El Camino
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Pontiac G8’s take on the El Camino

General Motors has jumped into the auto industry’s retro trend, unveiling a half-pickup, half-muscle car amalgamation bearing a striking resemblance to a long-lost classic: the Chevy El Camino. (Cars.com)
The original El Camino, along with the nearly identical GMC Caballero, has indubitably earned a niche in popular culture, with references in songs by dozens of bands, including ZZ Top, and appearances in plenty of movies and TV shows, including “My Name Is Earl.” (Cars.com)
Introduced Wednesday at the New York International Auto Show, the Pontiac-branded, er, vehicle is a throwback to the “coupe utility” machines that populated high school make-out spots throughout the 1960s and ‘70s. (General Motors)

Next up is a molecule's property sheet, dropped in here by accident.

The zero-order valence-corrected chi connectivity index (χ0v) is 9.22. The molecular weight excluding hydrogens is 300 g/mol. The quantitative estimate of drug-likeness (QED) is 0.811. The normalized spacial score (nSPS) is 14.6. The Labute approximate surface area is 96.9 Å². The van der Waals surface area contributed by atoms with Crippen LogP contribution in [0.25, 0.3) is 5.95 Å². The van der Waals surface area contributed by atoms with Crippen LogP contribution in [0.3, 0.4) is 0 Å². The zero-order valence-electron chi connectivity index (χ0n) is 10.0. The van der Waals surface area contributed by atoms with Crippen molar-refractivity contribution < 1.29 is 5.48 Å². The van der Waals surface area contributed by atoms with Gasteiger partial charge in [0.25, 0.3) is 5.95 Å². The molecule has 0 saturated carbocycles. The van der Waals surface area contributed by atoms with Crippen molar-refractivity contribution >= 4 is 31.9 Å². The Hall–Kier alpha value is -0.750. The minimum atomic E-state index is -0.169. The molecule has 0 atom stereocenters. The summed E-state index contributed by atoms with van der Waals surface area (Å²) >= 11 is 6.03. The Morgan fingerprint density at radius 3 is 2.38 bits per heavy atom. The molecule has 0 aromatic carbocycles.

With the Pontiac G8’s U.S. debut expected by next year, GM is betting that nostalgia for the El Camino, which it stopped making in 1987, will get buyers into showrooms. (General Motors)
The Detroit giant’s decision to bring the strange, as-yet-unnamed, Australian-made machine to the U.S. displays the kind of flexibility that only a truly global automaker, with plants in multiple countries, has. The name of the new Pontiac will be decided in an online vote. (General Motors)
El Camino means “the road” in Spanish, and GM first built it in 1959 after Ford found success with its Ranchero, a similar car-truck combo built a few years earlier. (General Motors)
GM has not yet released pricing or fuel economy information for the new Pontiac. But with the average price of a gallon of gasoline at a record $3.284 nationally this week -- and 32 cents higher in California -- the automaker is gambling that it can find Americans to buy a two-seat, big-engine vehicle that’s as long as a Chevy Tahoe SUV. (General Motors)